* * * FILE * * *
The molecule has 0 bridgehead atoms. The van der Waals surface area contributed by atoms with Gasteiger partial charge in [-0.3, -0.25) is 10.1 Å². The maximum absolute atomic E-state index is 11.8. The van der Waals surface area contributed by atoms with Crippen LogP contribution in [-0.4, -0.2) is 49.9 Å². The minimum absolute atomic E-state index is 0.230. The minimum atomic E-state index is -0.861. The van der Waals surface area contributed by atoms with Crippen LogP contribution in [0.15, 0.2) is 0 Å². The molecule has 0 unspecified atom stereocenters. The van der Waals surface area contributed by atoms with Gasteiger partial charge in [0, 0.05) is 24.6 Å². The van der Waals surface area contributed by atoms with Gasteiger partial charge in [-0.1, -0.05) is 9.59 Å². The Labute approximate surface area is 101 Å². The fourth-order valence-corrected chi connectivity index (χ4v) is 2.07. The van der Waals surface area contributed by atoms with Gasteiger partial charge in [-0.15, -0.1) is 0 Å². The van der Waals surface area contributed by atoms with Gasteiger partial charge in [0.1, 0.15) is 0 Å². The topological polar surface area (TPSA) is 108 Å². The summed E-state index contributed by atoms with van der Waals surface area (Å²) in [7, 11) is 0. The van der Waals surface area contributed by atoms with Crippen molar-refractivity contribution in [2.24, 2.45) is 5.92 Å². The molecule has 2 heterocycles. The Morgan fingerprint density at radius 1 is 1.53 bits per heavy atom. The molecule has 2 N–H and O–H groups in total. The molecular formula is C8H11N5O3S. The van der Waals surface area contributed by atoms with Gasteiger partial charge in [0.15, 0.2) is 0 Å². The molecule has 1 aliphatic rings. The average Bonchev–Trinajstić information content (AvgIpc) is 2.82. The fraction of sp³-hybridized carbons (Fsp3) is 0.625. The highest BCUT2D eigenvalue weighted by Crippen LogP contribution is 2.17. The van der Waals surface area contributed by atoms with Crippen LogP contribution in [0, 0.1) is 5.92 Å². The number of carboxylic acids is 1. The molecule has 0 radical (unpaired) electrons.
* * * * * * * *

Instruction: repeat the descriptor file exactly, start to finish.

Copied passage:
The molecule has 0 bridgehead atoms. The van der Waals surface area contributed by atoms with Gasteiger partial charge in [-0.3, -0.25) is 10.1 Å². The maximum absolute atomic E-state index is 11.8. The van der Waals surface area contributed by atoms with Crippen LogP contribution in [-0.4, -0.2) is 49.9 Å². The minimum absolute atomic E-state index is 0.230. The minimum atomic E-state index is -0.861. The van der Waals surface area contributed by atoms with Crippen LogP contribution in [0.15, 0.2) is 0 Å². The molecule has 0 unspecified atom stereocenters. The van der Waals surface area contributed by atoms with Gasteiger partial charge in [0, 0.05) is 24.6 Å². The van der Waals surface area contributed by atoms with Gasteiger partial charge in [-0.1, -0.05) is 9.59 Å². The Labute approximate surface area is 101 Å². The fourth-order valence-corrected chi connectivity index (χ4v) is 2.07. The van der Waals surface area contributed by atoms with Gasteiger partial charge in [-0.15, -0.1) is 0 Å². The van der Waals surface area contributed by atoms with Gasteiger partial charge in [0.1, 0.15) is 0 Å². The topological polar surface area (TPSA) is 108 Å². The summed E-state index contributed by atoms with van der Waals surface area (Å²) in [7, 11) is 0. The van der Waals surface area contributed by atoms with Crippen molar-refractivity contribution in [2.24, 2.45) is 5.92 Å². The molecule has 2 heterocycles. The Morgan fingerprint density at radius 1 is 1.53 bits per heavy atom. The molecule has 2 N–H and O–H groups in total. The molecular formula is C8H11N5O3S. The van der Waals surface area contributed by atoms with Gasteiger partial charge in [0.15, 0.2) is 0 Å². The molecule has 1 aliphatic rings. The average Bonchev–Trinajstić information content (AvgIpc) is 2.82. The fraction of sp³-hybridized carbons (Fsp3) is 0.625. The highest BCUT2D eigenvalue weighted by Crippen LogP contribution is 2.17. The van der Waals surface area contributed by atoms with Crippen LogP contribution in [0, 0.1) is 5.92 Å². The number of carboxylic acids is 1. The molecule has 0 radical (unpaired) electrons.